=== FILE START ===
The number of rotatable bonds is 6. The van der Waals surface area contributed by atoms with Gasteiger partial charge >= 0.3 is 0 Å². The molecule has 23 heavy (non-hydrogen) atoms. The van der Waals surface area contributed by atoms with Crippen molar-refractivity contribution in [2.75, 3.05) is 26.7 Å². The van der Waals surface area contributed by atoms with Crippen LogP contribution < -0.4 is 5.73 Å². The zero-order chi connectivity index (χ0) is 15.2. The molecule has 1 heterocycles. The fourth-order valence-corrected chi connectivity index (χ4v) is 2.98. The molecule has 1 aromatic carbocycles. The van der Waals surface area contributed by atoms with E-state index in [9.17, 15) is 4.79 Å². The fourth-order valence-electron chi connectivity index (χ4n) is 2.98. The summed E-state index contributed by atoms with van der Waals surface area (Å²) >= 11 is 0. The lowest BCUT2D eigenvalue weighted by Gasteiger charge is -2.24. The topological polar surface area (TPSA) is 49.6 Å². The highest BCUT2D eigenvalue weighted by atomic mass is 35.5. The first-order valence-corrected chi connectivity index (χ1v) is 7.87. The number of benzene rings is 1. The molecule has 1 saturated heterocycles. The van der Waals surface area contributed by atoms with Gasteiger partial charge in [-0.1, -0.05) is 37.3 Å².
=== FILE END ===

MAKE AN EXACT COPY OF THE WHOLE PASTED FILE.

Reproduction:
The number of rotatable bonds is 6. The van der Waals surface area contributed by atoms with Gasteiger partial charge >= 0.3 is 0 Å². The molecule has 23 heavy (non-hydrogen) atoms. The van der Waals surface area contributed by atoms with Crippen molar-refractivity contribution in [2.75, 3.05) is 26.7 Å². The van der Waals surface area contributed by atoms with Crippen LogP contribution < -0.4 is 5.73 Å². The zero-order chi connectivity index (χ0) is 15.2. The molecule has 1 heterocycles. The fourth-order valence-corrected chi connectivity index (χ4v) is 2.98. The molecule has 1 aromatic carbocycles. The van der Waals surface area contributed by atoms with E-state index in [9.17, 15) is 4.79 Å². The fourth-order valence-electron chi connectivity index (χ4n) is 2.98. The summed E-state index contributed by atoms with van der Waals surface area (Å²) >= 11 is 0. The lowest BCUT2D eigenvalue weighted by Gasteiger charge is -2.24. The topological polar surface area (TPSA) is 49.6 Å². The highest BCUT2D eigenvalue weighted by atomic mass is 35.5. The first-order valence-corrected chi connectivity index (χ1v) is 7.87. The number of benzene rings is 1. The molecule has 1 saturated heterocycles. The van der Waals surface area contributed by atoms with Gasteiger partial charge in [-0.1, -0.05) is 37.3 Å².